If you’re traveling by train across America, you’re traveling Amtrak. It’s an independent corporation controlled by the federal government, like the FDIC (Federal Deposit Insurance Corp.) and the Tennessee Valley Authority.

Amtrak — for AMerican, TRAvel and tracK — was established in 1971 by President Richard Nixon. Today, it operates trains throughout the country, including the Zephyr and the Southwest Chief, which roll across the West.

On a recent trip from Denver to Chicago on the California Zephyr, few seats were available. On a June journey on the Southwest Chief heading to Albuquerque and points beyond, there was a crowd as well.

Who’s riding the trains?

Marc Magliari, the Chicagobased spokesman for Amtrak, says passengers fit into several categories.


“There are people who can’t or won’t fly. There are people with disabilities. Frankly, if you are in a wheelchair or have mobility impairments, airports and airplanes are difficult,” he says. “There are people who can’t afford plane tickets — people who might have taken the bus in the past but whose routes were eliminated. There are people who can’t drive. And there are those for whom the travel experience is a part of their vacation.”

Betsy Cheshire fits several of those categories. On a hot, sunny afternoon as the Southwest Chief cut through the arid Comanche National Grassland on its way to New Mexico, Cheshire relaxed in the airditioned dining car with her daughter, also named Betsy. The elder Cheshire lives in Hillsboro, N.C.; her daughter teaches Latin in Oakton, Va. They were in the middle of a 51-hour trip from the East Coast to the West.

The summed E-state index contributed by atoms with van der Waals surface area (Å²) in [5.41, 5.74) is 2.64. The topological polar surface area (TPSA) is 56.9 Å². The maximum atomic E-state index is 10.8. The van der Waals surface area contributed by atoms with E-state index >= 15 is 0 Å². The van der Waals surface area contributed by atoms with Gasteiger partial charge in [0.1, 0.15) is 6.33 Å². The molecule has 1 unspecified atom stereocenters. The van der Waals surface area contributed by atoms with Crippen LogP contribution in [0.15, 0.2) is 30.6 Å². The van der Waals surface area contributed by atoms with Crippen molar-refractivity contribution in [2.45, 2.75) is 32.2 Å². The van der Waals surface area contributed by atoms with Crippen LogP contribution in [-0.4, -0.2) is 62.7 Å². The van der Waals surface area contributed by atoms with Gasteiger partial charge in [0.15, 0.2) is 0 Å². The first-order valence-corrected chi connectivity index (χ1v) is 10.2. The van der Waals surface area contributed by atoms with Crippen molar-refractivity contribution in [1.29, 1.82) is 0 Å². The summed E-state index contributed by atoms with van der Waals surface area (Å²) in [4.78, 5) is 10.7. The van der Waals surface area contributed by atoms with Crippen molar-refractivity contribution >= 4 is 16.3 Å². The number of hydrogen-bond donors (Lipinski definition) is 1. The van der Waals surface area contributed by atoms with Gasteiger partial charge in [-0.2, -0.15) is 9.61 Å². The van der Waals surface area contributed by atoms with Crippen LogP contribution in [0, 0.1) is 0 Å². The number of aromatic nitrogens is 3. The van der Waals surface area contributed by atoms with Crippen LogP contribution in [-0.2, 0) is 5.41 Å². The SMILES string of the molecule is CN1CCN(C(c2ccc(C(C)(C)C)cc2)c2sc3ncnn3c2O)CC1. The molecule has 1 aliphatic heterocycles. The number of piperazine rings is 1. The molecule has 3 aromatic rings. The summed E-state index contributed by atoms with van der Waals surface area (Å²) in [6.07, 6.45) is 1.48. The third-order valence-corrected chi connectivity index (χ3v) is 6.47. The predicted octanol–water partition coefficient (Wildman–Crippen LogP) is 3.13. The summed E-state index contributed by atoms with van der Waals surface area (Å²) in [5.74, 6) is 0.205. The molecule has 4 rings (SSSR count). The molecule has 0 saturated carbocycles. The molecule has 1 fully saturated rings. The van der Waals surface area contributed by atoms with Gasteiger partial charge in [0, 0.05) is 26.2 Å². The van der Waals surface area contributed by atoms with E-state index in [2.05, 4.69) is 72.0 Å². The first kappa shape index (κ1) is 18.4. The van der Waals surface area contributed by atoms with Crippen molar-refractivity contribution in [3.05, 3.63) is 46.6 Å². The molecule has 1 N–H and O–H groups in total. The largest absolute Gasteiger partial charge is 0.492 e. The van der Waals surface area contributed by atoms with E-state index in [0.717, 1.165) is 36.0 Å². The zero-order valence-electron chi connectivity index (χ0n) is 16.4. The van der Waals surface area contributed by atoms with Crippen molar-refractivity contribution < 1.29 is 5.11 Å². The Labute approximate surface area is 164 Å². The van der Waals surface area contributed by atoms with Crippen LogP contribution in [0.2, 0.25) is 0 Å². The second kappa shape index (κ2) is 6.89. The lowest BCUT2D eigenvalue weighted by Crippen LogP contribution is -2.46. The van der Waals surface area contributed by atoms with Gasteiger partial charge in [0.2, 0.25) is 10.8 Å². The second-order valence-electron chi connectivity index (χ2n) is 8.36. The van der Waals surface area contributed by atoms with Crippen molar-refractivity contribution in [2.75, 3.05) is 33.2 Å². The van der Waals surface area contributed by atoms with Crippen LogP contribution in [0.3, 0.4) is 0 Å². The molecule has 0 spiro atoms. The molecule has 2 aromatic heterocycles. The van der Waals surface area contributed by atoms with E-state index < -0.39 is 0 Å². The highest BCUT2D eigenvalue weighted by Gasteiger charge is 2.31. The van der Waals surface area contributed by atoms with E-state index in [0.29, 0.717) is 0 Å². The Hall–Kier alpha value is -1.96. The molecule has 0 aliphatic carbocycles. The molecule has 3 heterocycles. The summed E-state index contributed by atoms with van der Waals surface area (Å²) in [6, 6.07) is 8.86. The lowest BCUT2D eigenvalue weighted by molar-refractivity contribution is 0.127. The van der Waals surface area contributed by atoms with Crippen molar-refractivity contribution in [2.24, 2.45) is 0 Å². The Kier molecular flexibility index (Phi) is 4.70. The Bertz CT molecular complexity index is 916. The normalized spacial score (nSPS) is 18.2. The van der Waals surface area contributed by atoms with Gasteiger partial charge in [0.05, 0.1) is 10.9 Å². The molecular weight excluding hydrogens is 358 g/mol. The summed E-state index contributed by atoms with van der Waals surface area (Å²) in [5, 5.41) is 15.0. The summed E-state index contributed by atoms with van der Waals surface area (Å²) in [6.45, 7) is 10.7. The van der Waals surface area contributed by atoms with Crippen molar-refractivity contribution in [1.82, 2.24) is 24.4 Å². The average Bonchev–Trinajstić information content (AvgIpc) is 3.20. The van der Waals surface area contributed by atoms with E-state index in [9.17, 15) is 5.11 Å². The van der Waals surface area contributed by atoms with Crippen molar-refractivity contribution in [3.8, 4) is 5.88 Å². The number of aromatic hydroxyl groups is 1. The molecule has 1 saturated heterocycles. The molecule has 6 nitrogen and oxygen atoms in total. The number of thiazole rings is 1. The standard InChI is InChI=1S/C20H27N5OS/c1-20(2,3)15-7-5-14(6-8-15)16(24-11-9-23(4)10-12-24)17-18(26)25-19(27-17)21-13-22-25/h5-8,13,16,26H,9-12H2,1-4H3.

“We’ve flown before,” the elder Cheshire said. “But we’ve never seen this kind of country before. This has given us more time to look at the landscape and more time to talk.”

The best thing about the trip, her daughter says, “is the slow pace.”

The worst thing? She laughs. “Sometimes, it’s the slow pace.”

Cheshire says the train ride often feels slower than it is. After all, driving from Oakton to Los Angeles would take almost 40 hours and probably require at least two nights’ lodging.

The Cheshires spent their first night in a coach car, but splurged on a sleeper car for the second, paying $510 for a night of first-class accommodations that included meals, beds, turndown service and other amenities. This fee was added to their $428 round- trip tickets.